I can’t blame the director or crew too much for the late-film issues, because it was a story that required some CGI creature design that they simply did not have the budget for. The concept that the creatures were masters of camouflage and could not be seen with the naked eye was, I thought, a brilliant way to keep us in suspense and still deliver some grody kills. We could not see them, so they could be anywhere and strike any any time. It was a great plot point that kept the audience engaged even when we weren’t seeing the creatures attack. You can’t keep that up forever, however, so the film had to finally show the creatures through the thermal camera that Sam’s daughter received for Christmas. Couple their underwhelming design and execution with the military-as-evil plot that we have seen a hundred times before, and you get a third act that doesn’t quite live up to the magic that Josh and Tess were able to spin in the first hour of the film.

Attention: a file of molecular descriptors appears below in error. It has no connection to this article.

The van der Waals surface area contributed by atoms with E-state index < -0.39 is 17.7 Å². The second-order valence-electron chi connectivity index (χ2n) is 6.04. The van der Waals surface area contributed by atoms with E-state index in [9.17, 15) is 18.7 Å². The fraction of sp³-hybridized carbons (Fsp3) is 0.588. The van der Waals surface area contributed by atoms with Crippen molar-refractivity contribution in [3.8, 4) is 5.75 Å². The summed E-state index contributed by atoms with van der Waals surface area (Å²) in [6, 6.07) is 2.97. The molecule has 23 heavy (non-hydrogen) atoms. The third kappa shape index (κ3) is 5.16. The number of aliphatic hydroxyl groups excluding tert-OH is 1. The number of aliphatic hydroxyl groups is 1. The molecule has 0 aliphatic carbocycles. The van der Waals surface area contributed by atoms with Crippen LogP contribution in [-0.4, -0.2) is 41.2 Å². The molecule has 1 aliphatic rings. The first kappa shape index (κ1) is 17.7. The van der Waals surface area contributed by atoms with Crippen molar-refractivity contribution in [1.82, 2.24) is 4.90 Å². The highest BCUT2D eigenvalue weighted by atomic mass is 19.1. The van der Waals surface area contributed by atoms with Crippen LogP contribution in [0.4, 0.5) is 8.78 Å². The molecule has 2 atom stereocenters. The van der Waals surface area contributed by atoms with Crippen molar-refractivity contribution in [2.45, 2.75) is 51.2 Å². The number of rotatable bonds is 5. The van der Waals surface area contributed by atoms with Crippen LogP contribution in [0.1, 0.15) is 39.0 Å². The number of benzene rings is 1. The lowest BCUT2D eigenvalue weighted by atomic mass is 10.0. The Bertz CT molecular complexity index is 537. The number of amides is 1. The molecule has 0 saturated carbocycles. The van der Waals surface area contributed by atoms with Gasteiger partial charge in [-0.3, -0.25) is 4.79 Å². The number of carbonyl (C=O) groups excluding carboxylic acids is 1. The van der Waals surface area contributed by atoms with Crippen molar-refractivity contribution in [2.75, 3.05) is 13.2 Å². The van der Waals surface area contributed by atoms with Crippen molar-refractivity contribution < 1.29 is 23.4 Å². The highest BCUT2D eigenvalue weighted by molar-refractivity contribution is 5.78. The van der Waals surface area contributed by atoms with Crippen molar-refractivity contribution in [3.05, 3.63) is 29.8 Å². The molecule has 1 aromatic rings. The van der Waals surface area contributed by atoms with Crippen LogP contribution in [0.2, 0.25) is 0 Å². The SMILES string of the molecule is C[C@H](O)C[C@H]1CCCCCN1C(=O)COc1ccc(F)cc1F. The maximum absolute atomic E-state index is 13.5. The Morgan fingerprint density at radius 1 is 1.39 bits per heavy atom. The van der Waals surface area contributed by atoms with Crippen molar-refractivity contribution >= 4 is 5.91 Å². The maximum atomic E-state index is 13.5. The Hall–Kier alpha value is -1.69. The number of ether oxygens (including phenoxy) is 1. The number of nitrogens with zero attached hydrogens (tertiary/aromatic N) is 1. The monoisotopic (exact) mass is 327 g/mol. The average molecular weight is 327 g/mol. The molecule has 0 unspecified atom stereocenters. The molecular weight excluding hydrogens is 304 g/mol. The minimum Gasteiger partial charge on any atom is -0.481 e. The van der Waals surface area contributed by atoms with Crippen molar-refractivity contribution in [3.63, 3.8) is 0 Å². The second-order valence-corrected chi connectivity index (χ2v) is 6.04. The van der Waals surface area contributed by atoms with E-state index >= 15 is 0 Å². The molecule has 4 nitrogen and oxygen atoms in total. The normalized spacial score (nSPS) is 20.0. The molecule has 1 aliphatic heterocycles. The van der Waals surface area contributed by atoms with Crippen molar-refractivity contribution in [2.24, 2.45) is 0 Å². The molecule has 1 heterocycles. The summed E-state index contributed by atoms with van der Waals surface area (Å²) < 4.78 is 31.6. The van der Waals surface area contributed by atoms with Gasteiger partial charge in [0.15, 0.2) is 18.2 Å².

All of that being said, see this film. It’s a fun monster movie that builds believable characters and disposes of them in exciting, gross, and practical ways. The setting is knock-out gorgeous and everyone involved worked with an earnestness that is evident in every single shot of the film. The acting is very well done and the writing is better than what you’re going to get from any other low-budget feature you’ll see this year. Island Zero, while it has its budget-related faults, does more with less than many of the high-dollar monster outings we have seen in the past. Do yourself a favor and check it out Tuesday, May 15th through any Video On Demand provider. You won’t be sorry.